Kyle Small of Gore was an active 21-year-old who lost most of his right hand, including all four fingers, in an accident last year while helping a friend.

In less than a second, Small’s ability to do almost everything he loved — competitive fishing, hunting, repairing car engines, holding a loved one’s hand — had been compromised, possibly forever, due to his desire to help someone in need.

But a high-tech miracle has put him back in the game. Two months ago, Valley Orthotic Specialists Inc. in Winchester fitted Small with an electronic prosthetic — a bionic hand, if you will — that replicates his hand movements.

Small said he could be bitter about what happened to him, but he’s too busy being grateful for getting a second chance.

“It’s like when your car breaks down,” he said. “Are you going to have a fit because your car broke down or be grateful because it didn’t cause you to have an accident or wind up in a ditch?”


On May 21, 2020, six days before his 22nd birthday, Small agreed to help a friend in Prince Georges County, Maryland, replace her well pump.

“She hadn’t had any water in a week,” Small said last week during an interview in the offices of Valley Orthotic Specialists at 1726 Amherst St.

During the replacement process, the pump got jammed inside the narrow 250-foot well. Small managed to work it free, but the pump fell and the line connected to it sliced off the upper half of Small’s right hand.

“I was lucky to be alive,” he said. “Then I thought, ‘If I’m not dead, I need to take care of myself.’”

He took off his shirt and wrapped his bloody stump of a hand, then walked about half a mile until he encountered two strangers who called for an ambulance.

Small was taken to a nearby hospital, then flown to MedStar Union Memorial Hospital in Baltimore. What followed was three months of painful surgeries and therapies to restore blood flow to the damaged appendage and preserve the integrity of what was left of his hand so he could be fitted with a prosthetic.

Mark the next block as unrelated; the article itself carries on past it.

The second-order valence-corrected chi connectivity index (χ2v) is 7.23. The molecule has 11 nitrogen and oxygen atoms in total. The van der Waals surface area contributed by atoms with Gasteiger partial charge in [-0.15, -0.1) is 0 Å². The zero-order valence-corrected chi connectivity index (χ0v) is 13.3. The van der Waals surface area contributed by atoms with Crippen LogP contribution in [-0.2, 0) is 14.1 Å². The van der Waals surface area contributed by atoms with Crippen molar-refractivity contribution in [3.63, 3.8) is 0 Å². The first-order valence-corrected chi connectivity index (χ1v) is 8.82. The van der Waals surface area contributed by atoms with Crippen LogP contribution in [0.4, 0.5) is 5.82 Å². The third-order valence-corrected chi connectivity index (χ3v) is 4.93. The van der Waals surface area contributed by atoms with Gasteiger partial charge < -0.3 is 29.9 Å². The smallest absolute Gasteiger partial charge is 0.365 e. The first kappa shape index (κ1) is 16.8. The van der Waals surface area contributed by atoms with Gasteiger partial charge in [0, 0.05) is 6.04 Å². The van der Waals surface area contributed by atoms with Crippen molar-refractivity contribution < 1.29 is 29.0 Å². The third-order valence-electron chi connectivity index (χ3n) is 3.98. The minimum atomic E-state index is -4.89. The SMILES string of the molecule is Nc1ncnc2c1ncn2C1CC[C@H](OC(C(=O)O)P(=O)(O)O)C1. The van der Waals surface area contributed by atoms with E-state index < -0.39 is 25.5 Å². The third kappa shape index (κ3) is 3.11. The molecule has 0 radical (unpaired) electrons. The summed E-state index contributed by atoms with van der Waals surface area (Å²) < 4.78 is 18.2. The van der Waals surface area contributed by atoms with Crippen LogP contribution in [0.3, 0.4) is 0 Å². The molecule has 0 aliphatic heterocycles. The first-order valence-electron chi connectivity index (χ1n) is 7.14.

“It was a lot,” Small said.

It would have been relatively easy to cover the damaged hand with a basic, rigid prosthetic, but that wouldn’t have allowed Small to continue enjoying his passions for shooting guns, fishing in competitive tournaments and working on cars.

What he needed was an artificial hand with individually controlled fingers that would allow him to grip, pull a trigger, cast a fishing line and more.

The responsibility for creating that hand and teaching Small how to use it fell on Drs. Sarah Lane and Indi Hewavita, co-owners of Valley Orthotic Specialists.


A bionic hand is incredibly complex and requires the wearer to be specially trained to use it. It’s a long process fraught with pain and frustration, so the first thing Lane and Hewavita had to do was determine if Small was a candidate for the procedure.

It didn’t take long for them to realize that Small was ideal.

“He’s very positive, he’s very willing to work,” Lane said. “The company that manufactured his hand [Össur Prosthetics of Reykjavík, Iceland] had to come and do a lot of studies on his arm to prove that the muscles were there and functioning.”

More than a year had passed since Small lost his hand and fingers, so the first thing he had to do was retrain his brain to send commands to that missing part of his body.

“I always tell my patients they’re the engine that drives the prosthesis,” Hewavita said. “If the patient is not motivated or willing to put in the work, it’s just a device.”

Before long, Small was in Ohio giving his new prosthetic a trial run. Photos from that time reflect intense concentration on his face as he learned to control the synthetic fingers well enough to perform tasks like tying knots and removing wooden blocks from a stack without causing the other blocks to tumble.

“You’ve always got to be thinking to keep the prosthetic moving and keep your progress going,” Small said. “I’ve learned if you don’t look at it, it’s easier.”

Small was fitted with the completed artificial hand about two months ago and has surprised everyone with his progress.

“There’s a video of him in Ohio soon after he got the device and he was able to open a bag of chips,” Lane said, adding that Small has also resumed hunting and fishing.

“It’s phenomenal that he’s able to do all that,” Hewavita said.


As Small’s damaged hand continues to heal and his muscles become stronger, the sensitivity of the sensors in the prosthetic will gradually be dialed back. Currently, the batteries in the device can run for 10 to 12 hours before being drained. When the sensors don’t have to work so hard to detect electrical impulses, the batteries should last longer and Small should be able to use the prosthetic for longer periods.

The bionic hand itself should last a lifetime.

“Unless there’s a dramatic change in the anatomy of the [damaged] hand, we wouldn’t necessarily need to change the socket his residual limb fits into,” Hawavita said.

Small said he’s grateful for his new hand and the new lease on life it brings, and he’s looking forward to a bright future of pursuing his passions while helping the people he loves.

“I’ve proceeded as if nothing happened, basically,” he said. “I make the best out of everything.”